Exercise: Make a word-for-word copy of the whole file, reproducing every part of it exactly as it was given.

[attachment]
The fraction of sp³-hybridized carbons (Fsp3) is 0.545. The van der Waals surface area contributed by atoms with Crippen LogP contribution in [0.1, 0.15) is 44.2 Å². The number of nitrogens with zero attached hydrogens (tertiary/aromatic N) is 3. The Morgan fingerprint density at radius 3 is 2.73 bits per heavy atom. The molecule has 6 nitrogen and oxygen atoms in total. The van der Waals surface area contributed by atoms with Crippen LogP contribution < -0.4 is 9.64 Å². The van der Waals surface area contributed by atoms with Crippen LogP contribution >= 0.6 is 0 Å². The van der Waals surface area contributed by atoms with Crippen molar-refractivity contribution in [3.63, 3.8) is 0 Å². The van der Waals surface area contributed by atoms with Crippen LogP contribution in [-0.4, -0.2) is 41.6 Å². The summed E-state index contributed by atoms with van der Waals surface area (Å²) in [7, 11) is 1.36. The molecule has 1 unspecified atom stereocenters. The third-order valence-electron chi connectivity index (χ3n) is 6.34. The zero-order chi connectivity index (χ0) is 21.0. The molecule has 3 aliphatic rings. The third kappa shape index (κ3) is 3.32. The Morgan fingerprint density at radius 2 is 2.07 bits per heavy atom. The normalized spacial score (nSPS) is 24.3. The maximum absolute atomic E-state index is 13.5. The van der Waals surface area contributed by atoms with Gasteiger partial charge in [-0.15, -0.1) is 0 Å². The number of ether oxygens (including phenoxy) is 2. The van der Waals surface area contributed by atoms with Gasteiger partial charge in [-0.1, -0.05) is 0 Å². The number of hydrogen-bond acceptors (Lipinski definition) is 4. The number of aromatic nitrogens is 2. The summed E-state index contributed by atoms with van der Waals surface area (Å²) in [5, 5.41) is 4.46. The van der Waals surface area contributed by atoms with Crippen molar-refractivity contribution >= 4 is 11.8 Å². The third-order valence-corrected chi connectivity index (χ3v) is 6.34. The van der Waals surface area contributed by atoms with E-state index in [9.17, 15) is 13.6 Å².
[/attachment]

The fraction of sp³-hybridized carbons (Fsp3) is 0.545. The van der Waals surface area contributed by atoms with Crippen LogP contribution in [0.1, 0.15) is 44.2 Å². The number of nitrogens with zero attached hydrogens (tertiary/aromatic N) is 3. The Morgan fingerprint density at radius 3 is 2.73 bits per heavy atom. The molecule has 6 nitrogen and oxygen atoms in total. The van der Waals surface area contributed by atoms with Crippen LogP contribution < -0.4 is 9.64 Å². The van der Waals surface area contributed by atoms with Crippen LogP contribution >= 0.6 is 0 Å². The van der Waals surface area contributed by atoms with Crippen molar-refractivity contribution in [3.63, 3.8) is 0 Å². The van der Waals surface area contributed by atoms with Crippen LogP contribution in [-0.4, -0.2) is 41.6 Å². The summed E-state index contributed by atoms with van der Waals surface area (Å²) in [7, 11) is 1.36. The molecule has 1 unspecified atom stereocenters. The third-order valence-electron chi connectivity index (χ3n) is 6.34. The zero-order chi connectivity index (χ0) is 21.0. The molecule has 3 aliphatic rings. The third kappa shape index (κ3) is 3.32. The Morgan fingerprint density at radius 2 is 2.07 bits per heavy atom. The normalized spacial score (nSPS) is 24.3. The maximum absolute atomic E-state index is 13.5. The van der Waals surface area contributed by atoms with Gasteiger partial charge in [-0.15, -0.1) is 0 Å². The number of ether oxygens (including phenoxy) is 2. The van der Waals surface area contributed by atoms with Gasteiger partial charge in [-0.1, -0.05) is 0 Å². The number of hydrogen-bond acceptors (Lipinski definition) is 4. The number of aromatic nitrogens is 2. The summed E-state index contributed by atoms with van der Waals surface area (Å²) in [5, 5.41) is 4.46. The van der Waals surface area contributed by atoms with Crippen molar-refractivity contribution >= 4 is 11.8 Å². The third-order valence-corrected chi connectivity index (χ3v) is 6.34. The van der Waals surface area contributed by atoms with E-state index in [9.17, 15) is 13.6 Å².